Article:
We figured what we did share — similar values, similar worldviews, and a similarly strong faith in God — was enough.
We crossed our fingers and hoped we would be able to work out how to do life together as it came at us: Religious views on interracial dating years, three kids, and one beautiful marriage later, that strategy seems to be working.
We are not alone. Interfaith relationships — as well as the pairing of a secular and a religious partner — are on the rise. We often get questions from people who assume there must be major problems — ones unique to interfaith couples. And, perhaps most importantly, how do we raise our kids?
No doubt there are some unique challenges to interfaith relationships. But some problems are Religious views on interracial dating when two people — of any background — come together. On the other hand, there are some advantages in interfaith relationships. There are studies that show that interfaith couples are better at communicating with one another than same-faith couples.
In particular, they are better at communicating effectively and coming Religious views on interracial dating an agreement about important issues. Perhaps this is because interfaith couples recognise from the start that they will have to negotiate their religious differences, and so they quickly learn how to carry this skill into other aspects of the relationship.
But doctrine should not be confused with faith, or even with religious affiliation. Many believers disagree with the official views of their respective religious leadership. Even those who share the same religious affiliation do not necessarily share the same opinions on important issues. So the assumption that two people must share the same religion to really understand each other is flawed. In our case, it has been the Despite our different religions, we share a common understanding of God, and what belief means in our day-to-day lives.
We are very lucky in that both of our families love and accept us. We know this is rare. We speak with couples all the time about their struggles, and the pushback they get from family and friends. In the end, those who make it work choose each other over all else.
What about the kids? Our philosophy on this comes from something the Buddha said. To this point, we want to give our three young sons depth. We aim to give them the tools any believer needs to practice their faith, so we pray together, sing songs, meditate, read and reflect on sacred texts.
We do this together at home and in churches and other places of worship, near and far. But depth is not the only goal we have for our children. We want to help them become religiously literate citizens, giving them breadth as well.
So, we read the Bible and the Ramayana. We sing gospels and chant mantras. We talk about the Religious views on interracial dating and tell folk religion origin stories.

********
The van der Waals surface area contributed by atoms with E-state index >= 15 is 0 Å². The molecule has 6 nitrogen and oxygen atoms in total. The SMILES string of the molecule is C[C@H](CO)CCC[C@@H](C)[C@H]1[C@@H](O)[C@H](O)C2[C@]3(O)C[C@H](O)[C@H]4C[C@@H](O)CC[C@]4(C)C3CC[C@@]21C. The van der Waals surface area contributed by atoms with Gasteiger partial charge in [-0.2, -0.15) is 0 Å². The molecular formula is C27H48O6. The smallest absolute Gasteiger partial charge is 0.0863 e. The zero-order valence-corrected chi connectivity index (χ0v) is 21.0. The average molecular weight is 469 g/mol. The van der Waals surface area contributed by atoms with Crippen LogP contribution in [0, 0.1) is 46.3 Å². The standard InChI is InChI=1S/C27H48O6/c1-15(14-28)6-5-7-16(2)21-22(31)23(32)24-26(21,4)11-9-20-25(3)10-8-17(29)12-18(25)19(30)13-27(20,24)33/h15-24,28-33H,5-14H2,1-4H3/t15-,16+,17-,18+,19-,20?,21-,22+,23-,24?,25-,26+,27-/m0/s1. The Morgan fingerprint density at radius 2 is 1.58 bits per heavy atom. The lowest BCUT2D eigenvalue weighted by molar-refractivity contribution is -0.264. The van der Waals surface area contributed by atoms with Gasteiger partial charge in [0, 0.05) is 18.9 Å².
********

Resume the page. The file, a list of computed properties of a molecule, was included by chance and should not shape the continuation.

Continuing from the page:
We build sukkahs and release our clay Ganeshas into the ocean. We decorate our Christmas tree and light our menorah. We talk about peace, justice, compassion, generosity and God — referencing religions far beyond our own, across time, distance, and culture. Despite all this, some people still ask us, exasperated: It makes sense that so many of us dream, initially at least, that we will find true love with a person who shares the same religious label, because we think it means they have walked the same religious path that we have.
We naturally look for someone who has made the same leaps of faith, who has gone through the same internal transformation, who nods along knowingly as we describe our indescribable connection to something invisible. We imagine someone who gets us, who shares the same truth or "Religious views on interracial dating" or gods that we do, or, perhaps, who has uttered the same denials as us, or who remains as steadfastly unsure about the meaning of it all as we ourselves are.
The assumption here is that sharing the same religion is a shortcut to deeper unity. But praying the same words in the same order, or reading the same sacred book and through again, or singing the same songs are not necessarily a gateway to a meaningful connection.
Each journey of faith is unique and personal. No two believers are alike. And, as anyone in any relationship will tell you, no two people are alike.
Everyone has their own views, opinions and convictions, regardless of their chosen religion or lack of one. Some relationships are interfaith, but all relationships are inter-belief. What is that necessary and sufficient factor? We have found that it is far more important to share the same values than the same religion. It is true that some values are associated more closely with certain religion affiliations.
But values do not just take root inside a person as a result of their religion, of how they have chosen to describe or name or worship God. We choose our values because of myriad factors: Our values shape us, as our journeys through life — and our journeys through faith — play out.
In faith, as in love, we leap. We whisper holy words, words that hold power, maybe magic.
We pilgrimage across whatever distances necessary. We experience the ineffable.